Risk of a Cyber Arms Race: According to Nicole Eagan, CEO of Darktrace, the availability of Artificial Intelligence to hackers leads to the possibility of an “all-out arms race”, a battle of “mathematical algorithms against mathematical algorithms” [4]. Although the current number of attacks that use AI is small, the number could increase significantly as hackers build up technical expertise. Should regulatory bodies actively work to create policy mechanisms that limit the potential misuse of Artificial Intelligence in cyber-space?

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[1] Hannah Kuchler, “Cost of cyber crime rises rapidly as attacks increase”, Financial Times, November 8, 2017, https://www.ft.com/content/56dae748-af79-11e7-8076-0a4bdda92ca2

[2] D Pienta, J Thatcher, H Sun, J George, “Information Systems Betrayal: When Cybersecurity Systems Shift from Agents of Protection to Agents of Harm”, Information Systems, April 16, 2018, https://aisel.aisnet.org/pacis2018/175/

[3] “The Enterprise Immune System”, on Darktrace website, retrieved November 11, 2018, https://www.darktrace.com/en/technology/

[4] H Vieira, “Nicole Eagan:”Cybersecurity is very fast becoming an all-out arms race””, LSE Business Review, May 13, 2017, http://blogs.lse.ac.uk/businessreview/2017/05/13/nicole-eagan-cybersecurity-is-very-fast-becoming-an-all-out-arms-race/

[5] Aliya Ram, “Inside Darktrace, the UK’s $1.65bn cyber security start-up”, Financial Times, October 10, 2018, https://www.ft.com/content/2fa5bade-cb09-11e8-9fe5-24ad351828ab

[6] Maija Palmer, “Cyber security: Darktrace’s AI system acts fast against attacks on networks”, Financial Times, April 20, 2018, https://www.ft.com/content/f80a931e-39d7-11e8-8eee-e06bde01c544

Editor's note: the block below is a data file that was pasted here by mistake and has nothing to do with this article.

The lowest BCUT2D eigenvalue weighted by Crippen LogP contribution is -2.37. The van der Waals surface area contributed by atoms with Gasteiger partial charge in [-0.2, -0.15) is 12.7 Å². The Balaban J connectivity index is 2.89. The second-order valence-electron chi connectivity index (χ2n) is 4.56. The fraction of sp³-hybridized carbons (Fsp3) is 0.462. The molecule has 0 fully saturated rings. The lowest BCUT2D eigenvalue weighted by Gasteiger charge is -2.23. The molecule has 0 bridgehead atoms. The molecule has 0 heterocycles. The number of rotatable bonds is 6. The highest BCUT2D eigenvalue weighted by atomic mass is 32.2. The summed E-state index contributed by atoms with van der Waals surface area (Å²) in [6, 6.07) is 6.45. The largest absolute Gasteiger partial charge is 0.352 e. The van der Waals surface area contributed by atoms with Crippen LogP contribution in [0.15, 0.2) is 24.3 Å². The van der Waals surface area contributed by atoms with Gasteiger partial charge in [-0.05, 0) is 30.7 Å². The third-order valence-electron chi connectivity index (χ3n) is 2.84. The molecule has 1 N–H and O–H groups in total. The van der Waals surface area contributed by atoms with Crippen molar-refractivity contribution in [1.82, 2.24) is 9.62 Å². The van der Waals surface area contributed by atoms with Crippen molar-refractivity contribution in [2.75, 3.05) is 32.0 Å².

[7] Andrew Tsonchev, “WannaCry: Darktrace’s response to the global ransomware campaign”, Darktrace Blog, May 17, 2017, https://www.darktrace.com/en/blog/wanna-cry-darktraces-response-to-the-global-ransomware-campaign/


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Student comments on Darktrace: Can Artificial Intelligence lead the fight against Cyber Crime?

  1. This application of machine learning is really interesting, and it is not something I had previously considered. Thinking about the ramifications that you have outlined I definitely believe that government regulation or monitoring is required to avoid future AI abuses. This is especially the case as large companies, independent actors, or even other countries benefit from the theft of private data or intellectual property. Small businesses may be left particularly vulnerable if government doesn’t create a framework for AI usage as the Darktrace software is very expensive.

    My biggest concern is that this system may not be able to stop the biggest threat enterprises face: their employees. An algorithm might be able to be trained to detect a virus spreading but it may not be smart enough to prevent Joe in accounting from accidentally providing classified information to a spoofed email account.

  2. Cybersecurity is already an absolutely essential part of any business. Using Artificial Intelligence as a solution seems viable in so much that it can augment a more complete security plan that would include effective training for employees as mentioned in the comment above. However, contrary to that same comment I think regulators would only make the problem worse if they attempted to create a policy that restricted AI usage. Many of the cyber threats are originated from outside the US and can include state actors. Thus state policy would do little to prevent international crime. The arms race will happen regardless and the “good guys” should seek to win it at all costs by creating effective AI-powered cybersecurity solutions.